I continued along the modelling topic with the next session I’d chosen: Tracey Sach’s discussion on Ieva Skarda’s and colleagues excellent paper simulating the long-term consequences of interventions in childhood. The paper prompted a lot of interest regarding the use of the results to inform the extrapolation of trials with a short time duration. The authors are looking at developing a tool to facilitate the use of the model by external researchers, which I’m sure will have a high take-up.
After lunch, I attended Tristan Snowsill’s discussion of Felix Achana and colleagues’ paper on regression models for analysis of clinical trials data. Felix and colleagues propose multivariate generalised linear mixed effects models to account for the centre-specific heterogeneity and simultaneous estimation of the effect on the costs and outcomes. Although the analysis is quite complex, the method has strong potential to be very useful in multinational trials. I was excited to hear that the authors are developing functions in Stata and R, which will make it much easier for analysts to use the method.
Keeping to the cost-effectiveness topic, I then attended Ed Wilson’s discussion on the paper by Laura Flight and colleagues on the risk of bias of adaptive RCTs. The paper discusses how an adaptive trial may be stopped early depending on interim analysis. However, our attention must be drawn to the caveat that conducting multiple interim analysis requires adjustment for bias to inform the economic analysis. This is an opportune paper as we are seeing the use of adaptive trial designs rise, and definitely one I’ll make a note to refer to in the future.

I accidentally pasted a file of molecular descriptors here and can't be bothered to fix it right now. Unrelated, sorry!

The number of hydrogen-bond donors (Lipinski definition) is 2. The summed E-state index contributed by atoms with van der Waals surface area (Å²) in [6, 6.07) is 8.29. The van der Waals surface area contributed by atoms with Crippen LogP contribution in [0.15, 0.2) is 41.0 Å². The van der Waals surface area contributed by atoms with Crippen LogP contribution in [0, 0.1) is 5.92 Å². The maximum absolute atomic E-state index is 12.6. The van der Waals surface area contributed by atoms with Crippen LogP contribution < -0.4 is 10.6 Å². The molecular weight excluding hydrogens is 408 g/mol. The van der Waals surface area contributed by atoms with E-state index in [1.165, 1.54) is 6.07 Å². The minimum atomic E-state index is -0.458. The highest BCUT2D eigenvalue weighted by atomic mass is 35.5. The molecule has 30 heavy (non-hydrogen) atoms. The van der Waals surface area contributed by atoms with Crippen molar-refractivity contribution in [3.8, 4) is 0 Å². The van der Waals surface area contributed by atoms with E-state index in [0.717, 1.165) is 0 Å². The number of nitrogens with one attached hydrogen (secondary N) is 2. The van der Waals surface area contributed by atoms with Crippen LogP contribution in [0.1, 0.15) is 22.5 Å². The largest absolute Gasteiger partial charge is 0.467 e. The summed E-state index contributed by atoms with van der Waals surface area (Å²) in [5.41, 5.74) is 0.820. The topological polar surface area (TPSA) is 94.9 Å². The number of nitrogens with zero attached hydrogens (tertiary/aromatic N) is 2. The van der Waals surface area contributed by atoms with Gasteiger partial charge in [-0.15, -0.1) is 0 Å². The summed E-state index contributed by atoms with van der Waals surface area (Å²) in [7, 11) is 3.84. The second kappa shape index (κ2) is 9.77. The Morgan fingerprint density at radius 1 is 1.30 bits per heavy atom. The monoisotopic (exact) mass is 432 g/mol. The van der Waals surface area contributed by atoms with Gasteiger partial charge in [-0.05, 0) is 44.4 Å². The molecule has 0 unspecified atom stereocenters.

For my final session of the day, I discussed Emma McManus‘s paper on establishing a definition of model replication. Replication has been subject to increased interest by the scientific community but its take-up has been slow in health economics, the exception being cost-effectiveness modelling of diabetes. Well done to Emma and the team for bringing the topic to the forum! The ensuing discussion interestingly revealed that we can often have quite different concepts of what replication is and its role in model validation. The authors are working on replicating published models, so I’m looking forward to hearing more about their experience in future meetings.
The last day got off to a strong start when Andrew Street opened with a discussion of Joshua Kraindler and Ben Gershlick‘s study on the impact of capital investment on hospital productivity. The session was both thought-provoking and extremely engaging, with Andrew encouraging our involvement by asking us all to think about the shape of a production function, in order to better interpret the results. This timely discussion was centred around the challenges in measuring capital investment in the NHS, given the paucity of data.
My final session was Francesco Ramponi’s paper on cross-sectoral economic evaluations, discussed by Mandy Maredza. This session was quite a record-breaker for HESG Bristol, enjoying probably the largest audience of the conference. Opportunely, it was able to shine a spotlight on the interest in expanding economic evaluations beyond decisions in health care, and the role of economic evaluations when costs and outcomes relate to different budgets and decision makers.
This HESG, as always, was a testament to the breadth of topics covered by health economists, and their hard work in pushing this important science onward. I’m now very much looking forward to seeing so many interesting papers published, many of which I will certainly use and reflect upon with my own research. Of course, I’m also very much looking forward to the next new batch of new research at the HESG in York. The date is firmly in my diary!